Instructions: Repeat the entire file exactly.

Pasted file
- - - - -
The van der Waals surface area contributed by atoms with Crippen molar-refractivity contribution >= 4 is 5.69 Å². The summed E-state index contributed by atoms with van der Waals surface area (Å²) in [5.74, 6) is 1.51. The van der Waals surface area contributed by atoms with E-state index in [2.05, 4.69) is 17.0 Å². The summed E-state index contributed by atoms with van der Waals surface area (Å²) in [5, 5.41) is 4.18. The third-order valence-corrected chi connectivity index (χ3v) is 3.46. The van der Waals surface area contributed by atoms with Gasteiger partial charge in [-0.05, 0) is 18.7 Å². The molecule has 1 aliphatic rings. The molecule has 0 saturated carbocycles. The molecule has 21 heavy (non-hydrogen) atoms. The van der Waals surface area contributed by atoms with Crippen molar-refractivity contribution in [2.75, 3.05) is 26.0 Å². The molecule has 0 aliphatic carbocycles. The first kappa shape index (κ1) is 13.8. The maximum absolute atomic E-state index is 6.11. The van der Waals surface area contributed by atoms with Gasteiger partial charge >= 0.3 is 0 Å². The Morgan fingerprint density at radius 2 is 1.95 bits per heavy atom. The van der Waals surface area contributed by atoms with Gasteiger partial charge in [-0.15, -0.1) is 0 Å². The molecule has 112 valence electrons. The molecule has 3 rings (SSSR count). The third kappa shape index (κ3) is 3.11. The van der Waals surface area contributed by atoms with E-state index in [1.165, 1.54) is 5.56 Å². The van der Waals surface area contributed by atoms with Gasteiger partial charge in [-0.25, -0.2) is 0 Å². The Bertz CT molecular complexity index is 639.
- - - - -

The van der Waals surface area contributed by atoms with Crippen molar-refractivity contribution >= 4 is 5.69 Å². The summed E-state index contributed by atoms with van der Waals surface area (Å²) in [5.74, 6) is 1.51. The van der Waals surface area contributed by atoms with E-state index in [2.05, 4.69) is 17.0 Å². The summed E-state index contributed by atoms with van der Waals surface area (Å²) in [5, 5.41) is 4.18. The third-order valence-corrected chi connectivity index (χ3v) is 3.46. The van der Waals surface area contributed by atoms with Gasteiger partial charge in [-0.05, 0) is 18.7 Å². The molecule has 1 aliphatic rings. The molecule has 0 saturated carbocycles. The molecule has 21 heavy (non-hydrogen) atoms. The van der Waals surface area contributed by atoms with Crippen molar-refractivity contribution in [2.75, 3.05) is 26.0 Å². The molecule has 0 aliphatic carbocycles. The first kappa shape index (κ1) is 13.8. The maximum absolute atomic E-state index is 6.11. The van der Waals surface area contributed by atoms with Gasteiger partial charge >= 0.3 is 0 Å². The Morgan fingerprint density at radius 2 is 1.95 bits per heavy atom. The van der Waals surface area contributed by atoms with Gasteiger partial charge in [-0.15, -0.1) is 0 Å². The molecule has 112 valence electrons. The molecule has 3 rings (SSSR count). The third kappa shape index (κ3) is 3.11. The van der Waals surface area contributed by atoms with E-state index in [1.165, 1.54) is 5.56 Å². The van der Waals surface area contributed by atoms with Gasteiger partial charge in [-0.25, -0.2) is 0 Å². The Bertz CT molecular complexity index is 639.